|Publication number||US6188091 B1|
|Application number||US 09/116,292|
|Publication date||Feb 13, 2001|
|Filing date||Jul 16, 1998|
|Priority date||Dec 5, 1996|
|Also published as||US5818730|
|Publication number||09116292, 116292, US 6188091 B1, US 6188091B1, US-B1-6188091, US6188091 B1, US6188091B1|
|Inventors||Steven P. Young|
|Original Assignee||Xilinx, Inc.|
|Export Citation||BiBTeX, EndNote, RefMan|
|Patent Citations (14), Referenced by (4), Classifications (7), Legal Events (4)|
|External Links: USPTO, USPTO Assignment, Espacenet|
This application is a divisional application of commonly assigned U.S. Pat. application Ser. No. 08/761,113 invented by Steven P. Young and filed Dec. 5, 1996, now issued as U.S. Pat. No. 5,818,730 on Oct. 6, 1998, which is incorporated herein by reference.
1. Field of the Invention
The present invention relates to integrated circuits, and more specifically to a structure and method for designing the wiring layout or routing paths in a programmable logic integrated circuit device for maximizing the number of programmable connections for an available diffusion area or minimizing the diffusion area for a given number of connections.
2. Description of the Prior Art
Field programmable gate arrays (FPGAs) typically have at least two distinct programmable features. One such feature is the logic block, which typically may be programmed to assume a variety of logic functions such as some or all Boolean logic functions for a given number of inputs. The other such feature is the interconnection of such logic blocks via paths that interconnect the outputs and inputs of several logic blocks in a selected sequence to achieve a desired result. Numerous programmable routing structures have been designed to achieve various levels of choice in routing signal paths through a programmable device. U.S. Reissue Pat. No. Re. 34,363, which is incorporated herein by reference and title to which is held by the assignee hereof, discloses a programmable routing structure in the first FPGA.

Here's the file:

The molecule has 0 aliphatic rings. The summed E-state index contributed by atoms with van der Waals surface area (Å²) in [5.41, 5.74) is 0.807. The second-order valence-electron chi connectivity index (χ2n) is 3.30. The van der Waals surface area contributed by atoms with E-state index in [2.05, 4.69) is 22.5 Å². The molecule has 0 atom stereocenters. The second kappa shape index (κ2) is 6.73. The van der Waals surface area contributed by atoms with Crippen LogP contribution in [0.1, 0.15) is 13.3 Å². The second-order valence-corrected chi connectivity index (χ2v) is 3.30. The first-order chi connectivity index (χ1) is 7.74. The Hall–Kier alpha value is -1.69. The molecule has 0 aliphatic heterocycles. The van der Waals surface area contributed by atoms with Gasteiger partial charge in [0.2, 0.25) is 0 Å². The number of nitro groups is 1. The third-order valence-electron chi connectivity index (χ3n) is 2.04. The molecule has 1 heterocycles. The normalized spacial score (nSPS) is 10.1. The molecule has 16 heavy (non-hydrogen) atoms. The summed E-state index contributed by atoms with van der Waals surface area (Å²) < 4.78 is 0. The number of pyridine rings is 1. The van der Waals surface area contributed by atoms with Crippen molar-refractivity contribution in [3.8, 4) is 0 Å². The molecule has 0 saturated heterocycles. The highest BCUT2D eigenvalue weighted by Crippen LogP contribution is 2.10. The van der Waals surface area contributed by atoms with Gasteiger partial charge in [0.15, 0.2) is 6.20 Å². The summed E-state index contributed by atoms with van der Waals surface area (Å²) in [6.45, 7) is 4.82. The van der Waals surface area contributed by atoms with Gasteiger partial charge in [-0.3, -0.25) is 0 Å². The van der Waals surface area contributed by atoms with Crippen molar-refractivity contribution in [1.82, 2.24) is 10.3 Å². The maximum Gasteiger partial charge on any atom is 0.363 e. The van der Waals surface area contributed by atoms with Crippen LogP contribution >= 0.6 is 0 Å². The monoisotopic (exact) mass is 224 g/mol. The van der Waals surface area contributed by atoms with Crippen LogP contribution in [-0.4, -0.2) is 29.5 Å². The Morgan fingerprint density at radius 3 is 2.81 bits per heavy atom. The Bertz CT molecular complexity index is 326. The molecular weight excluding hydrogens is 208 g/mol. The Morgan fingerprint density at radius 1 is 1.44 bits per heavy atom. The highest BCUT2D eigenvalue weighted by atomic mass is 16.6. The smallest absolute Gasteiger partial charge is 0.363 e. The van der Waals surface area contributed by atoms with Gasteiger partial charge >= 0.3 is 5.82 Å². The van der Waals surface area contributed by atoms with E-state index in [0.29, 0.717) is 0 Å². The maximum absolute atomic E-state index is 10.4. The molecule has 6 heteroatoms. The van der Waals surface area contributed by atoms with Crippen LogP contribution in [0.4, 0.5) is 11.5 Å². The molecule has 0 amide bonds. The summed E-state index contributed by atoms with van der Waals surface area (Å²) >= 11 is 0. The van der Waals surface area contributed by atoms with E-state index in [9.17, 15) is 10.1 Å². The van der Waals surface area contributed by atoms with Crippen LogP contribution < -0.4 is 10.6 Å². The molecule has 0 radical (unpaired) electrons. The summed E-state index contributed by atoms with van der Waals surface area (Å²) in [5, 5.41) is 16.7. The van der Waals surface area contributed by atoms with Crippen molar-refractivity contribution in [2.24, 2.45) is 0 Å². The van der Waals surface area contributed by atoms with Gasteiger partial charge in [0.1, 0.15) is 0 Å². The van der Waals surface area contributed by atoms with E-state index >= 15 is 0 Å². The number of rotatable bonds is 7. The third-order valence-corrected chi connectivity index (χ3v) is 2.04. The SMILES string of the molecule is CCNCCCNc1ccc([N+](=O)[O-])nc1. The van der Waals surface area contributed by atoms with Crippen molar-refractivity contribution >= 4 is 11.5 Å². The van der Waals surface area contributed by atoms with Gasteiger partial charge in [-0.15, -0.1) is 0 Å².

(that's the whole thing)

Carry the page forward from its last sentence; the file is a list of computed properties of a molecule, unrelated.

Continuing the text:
Such prior art programmable routing structures typically consist of wires programmably connectable by a dispersed number of switching devices such as field effect transistors, the selected conditions of which (i.e., open or closed) determine the chosen path for a signal communicated between programmed logic blocks through such routing structures. Such dispersal of switching devices usually requires numerous diffusion areas within the integrated circuit device, which use a large amount of silicon surface area. To minimize cost, surface area must be used efficiently, particularly where a relatively large number of signal paths must be provided within a relatively small surface area. Therefore, there is a need to use a shared diffusion area which maximizes the number of paths for the diffusion area or, alternatively, minimizes the diffusion area for a given number of paths.